Herding in financial Market: How to do it?
Remember a folk story about pied piper of Hamelin (https://en.wikipedia.org/wiki/Pied_Piper_of_Hamelin) ? Once upon a time, Hamelin town was full of rats. Yet, the pied piper has solution for this rat issue. He promised to drowned all rats and the city has to pay him 1000 golds. After mayor of Hamelin agreed, the piper played his pipe and lured the rats into Weser river, and all rats were drowned (except one rat). How? All rats HERD him because of the music. I don’t want to continue the story because it is a sad story.
This herd behavior has also occurred in the financial market. Yes, herding is the trading behavior of investor by copying the behavior of other investors. Continue reading
Women on Board Effect: How to do it?
Women on Board research is an interesting research considering the issue of gender equality. However, the role of women in firms has not extensively and empirically discussed like other corporate governance issues. Research has found that women may change the board room situation because women are more cautious than male on board in corporate decisions making (Huang and Kisgen, 2013 and Levi et al., 2013). Laura Tyson, a former economic adviser to US President Bill Clinton, recommended the improvement of board diversity to increase firm’s financial performance through the number of women on board (Tyson, 2003). Adams and Ferreira (2009) studied 1500 companies at United States from 1996-2003, and found female directors have significant impact on corporate performance of firms with weak shareholders right. They stated that female directors are more likely to monitor their committees. As the greater the gender diversity, the directors have fewer attendance problem. Therefore, this issue should be explored more in the future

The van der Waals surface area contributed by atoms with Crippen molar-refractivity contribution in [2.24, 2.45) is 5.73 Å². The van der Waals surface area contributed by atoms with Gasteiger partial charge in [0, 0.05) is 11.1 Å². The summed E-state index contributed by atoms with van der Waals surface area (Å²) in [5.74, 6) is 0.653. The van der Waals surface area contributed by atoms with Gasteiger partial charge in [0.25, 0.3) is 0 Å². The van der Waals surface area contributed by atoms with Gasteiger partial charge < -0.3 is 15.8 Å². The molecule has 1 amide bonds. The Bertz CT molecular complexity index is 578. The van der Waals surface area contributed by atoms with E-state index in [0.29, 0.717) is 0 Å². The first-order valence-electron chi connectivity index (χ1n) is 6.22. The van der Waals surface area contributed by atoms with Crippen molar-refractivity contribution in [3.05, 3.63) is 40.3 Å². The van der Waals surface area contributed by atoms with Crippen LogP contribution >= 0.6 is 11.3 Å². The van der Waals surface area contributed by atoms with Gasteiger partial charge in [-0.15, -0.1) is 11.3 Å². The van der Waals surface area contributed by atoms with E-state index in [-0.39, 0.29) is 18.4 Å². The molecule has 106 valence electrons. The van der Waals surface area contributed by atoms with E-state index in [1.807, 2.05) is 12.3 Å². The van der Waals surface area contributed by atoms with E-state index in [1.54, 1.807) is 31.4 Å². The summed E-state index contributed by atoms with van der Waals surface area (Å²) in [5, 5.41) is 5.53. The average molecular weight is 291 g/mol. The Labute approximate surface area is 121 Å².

Temperature Effect: How to do it?
Weather effect is another interesting research in finance. It is actually an argument for the traditional finance that relies much on rational behavior assumption. So, whenever you write problem statement for this topic, start it with the argument on rational behavior. I firstly read paper of Saunders (1993) then followed by Dowling and Lucey (2005). It really attracted me. How come weather may affect stock price? Right?
Who support it? A lot! For example, Loewenstein (2000) argues that the emotions and feelings influence our decision making process. It may dictate our long-term cost and benefits, hence, it will affect the equity pricing. The logic is simple, when it is rainy day, we tend to feel lazy compared to bright day (we tend to be aggressive). This emotion may affect our decision making. If it is rainy day, we tend to have our leisure time, meanwhile, during sunny day we tend to be rushed out (Yet, this debatable even in psychology field). Continue reading
Moon effect Research: How to Do it?
- NOTE THAT NOW I AM MORE ON BEHAVIOURAL CORPORATE FINANCE –